FROM Sean Ryan
The Story behind the News from Syria America's wars in Iraq and Afghanistan could be covered from news bureaus established in Baghdad or Kabul. Syria's civil war is a different story in more ways than one. After three years and 100,000 casualties, the war is so complicated by religious, tribal -- even international -- rivalries that it's hard to know just who's fighting the government, let alone why. Western promises to "arm the rebels" are compromised by all the uncertainty. It's a major challenge as well to the reporters we all rely on to bring us the news. Reporters without any base of support are targets for the Assad regime — and rebel forces as well. Those who can speak the language still have to disguise themselves to blend in, without knowing if their protectors can really be trusted. We ask veteran combat reporters about the challenges of getting the story and, most important of all, are they getting it right?
Terrorism and tweets, hate speech and murder Just days before an election, Britain is coping with a rash of deadly terrorism, and Prime Minister Theresa May is on the defensive. And again today, President Trump has tweeted criticism of the Mayor of London. Later, a double murder in Portland, Oregon has revealed the ugly past of a supposedly “progressive” city. One immediate question: is “hate speech” protected by the First Amendment?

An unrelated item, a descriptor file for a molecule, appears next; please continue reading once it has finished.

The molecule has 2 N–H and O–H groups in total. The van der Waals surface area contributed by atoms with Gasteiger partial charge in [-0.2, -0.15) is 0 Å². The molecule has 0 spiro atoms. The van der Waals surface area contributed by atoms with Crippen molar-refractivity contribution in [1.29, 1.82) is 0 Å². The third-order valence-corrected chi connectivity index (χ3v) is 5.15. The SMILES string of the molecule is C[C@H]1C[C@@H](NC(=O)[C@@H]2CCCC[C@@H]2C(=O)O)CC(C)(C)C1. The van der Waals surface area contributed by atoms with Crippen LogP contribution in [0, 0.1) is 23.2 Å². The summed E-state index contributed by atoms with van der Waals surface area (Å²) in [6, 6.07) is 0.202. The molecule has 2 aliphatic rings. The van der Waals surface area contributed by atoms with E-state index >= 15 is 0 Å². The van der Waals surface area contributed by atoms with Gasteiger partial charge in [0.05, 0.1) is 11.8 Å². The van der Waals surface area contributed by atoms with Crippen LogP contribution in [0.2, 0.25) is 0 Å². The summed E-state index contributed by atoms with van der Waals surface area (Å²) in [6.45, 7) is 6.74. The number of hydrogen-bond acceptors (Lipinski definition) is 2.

What is Trump's plan for Middle East peace? On his first foreign tour, President Trump has promised "peace" between Israel and the Palestinians. Are there any details for re-starting talks that have been stalled for the past three years?
The Trump agenda: where's the beef? President Trump says big things are happening. After celebrating a House bill on health care, he doesn’t yet have Senate agreement. With James Comey’s public testimony scheduled tomorrow, the President today tweeted his selection of a new FBI Director. Is the Chief Executive all style and no substance? Later, terror attacks in Iran and conflicting claims about who’s behind them.